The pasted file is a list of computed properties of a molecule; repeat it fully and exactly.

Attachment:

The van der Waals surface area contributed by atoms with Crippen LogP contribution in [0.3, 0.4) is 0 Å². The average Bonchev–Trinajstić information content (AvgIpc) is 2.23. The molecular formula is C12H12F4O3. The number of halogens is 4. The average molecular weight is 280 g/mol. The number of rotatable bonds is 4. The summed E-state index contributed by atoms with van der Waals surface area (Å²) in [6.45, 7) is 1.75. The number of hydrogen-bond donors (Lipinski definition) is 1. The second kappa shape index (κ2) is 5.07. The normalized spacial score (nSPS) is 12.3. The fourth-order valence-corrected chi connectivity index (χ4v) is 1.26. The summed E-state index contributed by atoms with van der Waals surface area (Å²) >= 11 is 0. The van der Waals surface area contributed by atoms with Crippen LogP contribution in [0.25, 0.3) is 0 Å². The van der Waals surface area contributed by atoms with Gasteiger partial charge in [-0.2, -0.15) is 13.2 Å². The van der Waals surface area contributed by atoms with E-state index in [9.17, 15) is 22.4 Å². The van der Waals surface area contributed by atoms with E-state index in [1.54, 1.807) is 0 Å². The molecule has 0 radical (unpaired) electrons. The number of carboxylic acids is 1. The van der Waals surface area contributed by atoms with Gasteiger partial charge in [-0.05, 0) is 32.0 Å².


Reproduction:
The van der Waals surface area contributed by atoms with Crippen LogP contribution in [0.3, 0.4) is 0 Å². The average Bonchev–Trinajstić information content (AvgIpc) is 2.23. The molecular formula is C12H12F4O3. The number of halogens is 4. The average molecular weight is 280 g/mol. The number of rotatable bonds is 4. The summed E-state index contributed by atoms with van der Waals surface area (Å²) in [6.45, 7) is 1.75. The number of hydrogen-bond donors (Lipinski definition) is 1. The second kappa shape index (κ2) is 5.07. The normalized spacial score (nSPS) is 12.3. The fourth-order valence-corrected chi connectivity index (χ4v) is 1.26. The summed E-state index contributed by atoms with van der Waals surface area (Å²) >= 11 is 0. The van der Waals surface area contributed by atoms with Crippen LogP contribution in [0.25, 0.3) is 0 Å². The van der Waals surface area contributed by atoms with Gasteiger partial charge in [-0.2, -0.15) is 13.2 Å². The van der Waals surface area contributed by atoms with E-state index in [9.17, 15) is 22.4 Å². The van der Waals surface area contributed by atoms with E-state index in [1.54, 1.807) is 0 Å². The molecule has 0 radical (unpaired) electrons. The number of carboxylic acids is 1. The van der Waals surface area contributed by atoms with Gasteiger partial charge in [-0.05, 0) is 32.0 Å².